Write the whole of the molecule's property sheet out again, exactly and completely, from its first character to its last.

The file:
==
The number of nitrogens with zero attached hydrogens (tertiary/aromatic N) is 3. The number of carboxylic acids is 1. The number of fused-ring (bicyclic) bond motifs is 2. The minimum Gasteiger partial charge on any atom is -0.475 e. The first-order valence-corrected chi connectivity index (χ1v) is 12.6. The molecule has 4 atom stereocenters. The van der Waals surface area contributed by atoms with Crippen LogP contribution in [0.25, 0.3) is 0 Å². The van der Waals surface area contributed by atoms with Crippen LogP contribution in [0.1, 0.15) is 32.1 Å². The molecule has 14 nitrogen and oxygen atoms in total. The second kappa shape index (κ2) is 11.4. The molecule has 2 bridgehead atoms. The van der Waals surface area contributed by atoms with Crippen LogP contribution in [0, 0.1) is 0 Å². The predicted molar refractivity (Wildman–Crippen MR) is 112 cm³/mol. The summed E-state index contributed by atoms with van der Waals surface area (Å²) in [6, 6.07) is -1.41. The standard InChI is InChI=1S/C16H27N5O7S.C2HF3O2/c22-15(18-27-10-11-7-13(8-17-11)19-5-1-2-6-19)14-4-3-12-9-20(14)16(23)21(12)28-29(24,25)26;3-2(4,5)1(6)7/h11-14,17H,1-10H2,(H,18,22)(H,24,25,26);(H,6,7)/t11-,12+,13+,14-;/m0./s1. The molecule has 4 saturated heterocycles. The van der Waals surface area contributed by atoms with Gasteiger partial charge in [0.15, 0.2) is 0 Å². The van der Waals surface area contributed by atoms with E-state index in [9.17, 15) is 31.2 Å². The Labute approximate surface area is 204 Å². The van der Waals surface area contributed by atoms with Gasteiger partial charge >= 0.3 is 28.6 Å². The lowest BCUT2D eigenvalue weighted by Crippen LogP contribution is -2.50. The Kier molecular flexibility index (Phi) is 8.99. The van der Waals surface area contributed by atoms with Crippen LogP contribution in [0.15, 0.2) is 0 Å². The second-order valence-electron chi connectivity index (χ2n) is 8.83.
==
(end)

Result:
The number of nitrogens with zero attached hydrogens (tertiary/aromatic N) is 3. The number of carboxylic acids is 1. The number of fused-ring (bicyclic) bond motifs is 2. The minimum Gasteiger partial charge on any atom is -0.475 e. The first-order valence-corrected chi connectivity index (χ1v) is 12.6. The molecule has 4 atom stereocenters. The van der Waals surface area contributed by atoms with Crippen LogP contribution in [0.25, 0.3) is 0 Å². The van der Waals surface area contributed by atoms with Crippen LogP contribution in [0.1, 0.15) is 32.1 Å². The molecule has 14 nitrogen and oxygen atoms in total. The second kappa shape index (κ2) is 11.4. The molecule has 2 bridgehead atoms. The van der Waals surface area contributed by atoms with Crippen LogP contribution in [0, 0.1) is 0 Å². The predicted molar refractivity (Wildman–Crippen MR) is 112 cm³/mol. The summed E-state index contributed by atoms with van der Waals surface area (Å²) in [6, 6.07) is -1.41. The standard InChI is InChI=1S/C16H27N5O7S.C2HF3O2/c22-15(18-27-10-11-7-13(8-17-11)19-5-1-2-6-19)14-4-3-12-9-20(14)16(23)21(12)28-29(24,25)26;3-2(4,5)1(6)7/h11-14,17H,1-10H2,(H,18,22)(H,24,25,26);(H,6,7)/t11-,12+,13+,14-;/m0./s1. The molecule has 4 saturated heterocycles. The van der Waals surface area contributed by atoms with Gasteiger partial charge in [0.15, 0.2) is 0 Å². The van der Waals surface area contributed by atoms with E-state index in [9.17, 15) is 31.2 Å². The Labute approximate surface area is 204 Å². The van der Waals surface area contributed by atoms with Gasteiger partial charge >= 0.3 is 28.6 Å². The lowest BCUT2D eigenvalue weighted by Crippen LogP contribution is -2.50. The Kier molecular flexibility index (Phi) is 8.99. The van der Waals surface area contributed by atoms with Crippen LogP contribution in [0.15, 0.2) is 0 Å². The second-order valence-electron chi connectivity index (χ2n) is 8.83.